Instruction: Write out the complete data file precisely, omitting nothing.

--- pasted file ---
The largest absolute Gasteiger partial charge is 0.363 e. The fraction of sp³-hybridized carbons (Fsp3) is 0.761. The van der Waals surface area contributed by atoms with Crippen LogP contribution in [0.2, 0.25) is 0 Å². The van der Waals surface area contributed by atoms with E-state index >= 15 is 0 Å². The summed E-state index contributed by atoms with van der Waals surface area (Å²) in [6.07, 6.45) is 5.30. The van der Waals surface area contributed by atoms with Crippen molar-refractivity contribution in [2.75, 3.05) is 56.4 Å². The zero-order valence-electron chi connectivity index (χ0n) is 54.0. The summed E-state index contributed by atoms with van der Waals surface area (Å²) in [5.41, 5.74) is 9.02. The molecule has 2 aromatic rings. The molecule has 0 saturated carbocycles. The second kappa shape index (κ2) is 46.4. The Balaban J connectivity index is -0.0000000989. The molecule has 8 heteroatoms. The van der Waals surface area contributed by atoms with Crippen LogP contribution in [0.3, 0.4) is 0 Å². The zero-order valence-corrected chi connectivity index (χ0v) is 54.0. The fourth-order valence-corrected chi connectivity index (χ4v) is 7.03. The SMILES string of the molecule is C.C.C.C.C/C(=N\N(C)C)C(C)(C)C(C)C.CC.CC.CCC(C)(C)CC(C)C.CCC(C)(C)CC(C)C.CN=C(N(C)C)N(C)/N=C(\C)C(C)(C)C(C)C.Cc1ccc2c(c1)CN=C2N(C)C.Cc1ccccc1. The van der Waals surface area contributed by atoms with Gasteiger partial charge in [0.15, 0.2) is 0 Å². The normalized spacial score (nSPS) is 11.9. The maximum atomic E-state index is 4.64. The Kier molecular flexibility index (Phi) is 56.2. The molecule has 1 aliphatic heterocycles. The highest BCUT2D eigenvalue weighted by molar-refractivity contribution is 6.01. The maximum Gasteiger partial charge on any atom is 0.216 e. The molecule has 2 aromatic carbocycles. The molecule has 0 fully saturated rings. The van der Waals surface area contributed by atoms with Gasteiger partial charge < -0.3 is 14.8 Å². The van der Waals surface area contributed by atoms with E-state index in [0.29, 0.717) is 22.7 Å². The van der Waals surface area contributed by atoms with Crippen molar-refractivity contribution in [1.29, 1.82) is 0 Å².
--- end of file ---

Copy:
The largest absolute Gasteiger partial charge is 0.363 e. The fraction of sp³-hybridized carbons (Fsp3) is 0.761. The van der Waals surface area contributed by atoms with Crippen LogP contribution in [0.2, 0.25) is 0 Å². The van der Waals surface area contributed by atoms with E-state index >= 15 is 0 Å². The summed E-state index contributed by atoms with van der Waals surface area (Å²) in [6.07, 6.45) is 5.30. The van der Waals surface area contributed by atoms with Crippen molar-refractivity contribution in [2.75, 3.05) is 56.4 Å². The zero-order valence-electron chi connectivity index (χ0n) is 54.0. The summed E-state index contributed by atoms with van der Waals surface area (Å²) in [5.41, 5.74) is 9.02. The molecule has 2 aromatic rings. The molecule has 0 saturated carbocycles. The second kappa shape index (κ2) is 46.4. The Balaban J connectivity index is -0.0000000989. The molecule has 8 heteroatoms. The van der Waals surface area contributed by atoms with Crippen LogP contribution in [0.3, 0.4) is 0 Å². The zero-order valence-corrected chi connectivity index (χ0v) is 54.0. The fourth-order valence-corrected chi connectivity index (χ4v) is 7.03. The SMILES string of the molecule is C.C.C.C.C/C(=N\N(C)C)C(C)(C)C(C)C.CC.CC.CCC(C)(C)CC(C)C.CCC(C)(C)CC(C)C.CN=C(N(C)C)N(C)/N=C(\C)C(C)(C)C(C)C.Cc1ccc2c(c1)CN=C2N(C)C.Cc1ccccc1. The van der Waals surface area contributed by atoms with Gasteiger partial charge in [0.15, 0.2) is 0 Å². The normalized spacial score (nSPS) is 11.9. The maximum atomic E-state index is 4.64. The Kier molecular flexibility index (Phi) is 56.2. The molecule has 1 aliphatic heterocycles. The highest BCUT2D eigenvalue weighted by molar-refractivity contribution is 6.01. The maximum Gasteiger partial charge on any atom is 0.216 e. The molecule has 2 aromatic carbocycles. The molecule has 0 fully saturated rings. The van der Waals surface area contributed by atoms with Gasteiger partial charge < -0.3 is 14.8 Å². The van der Waals surface area contributed by atoms with E-state index in [0.29, 0.717) is 22.7 Å². The van der Waals surface area contributed by atoms with Crippen molar-refractivity contribution in [1.29, 1.82) is 0 Å².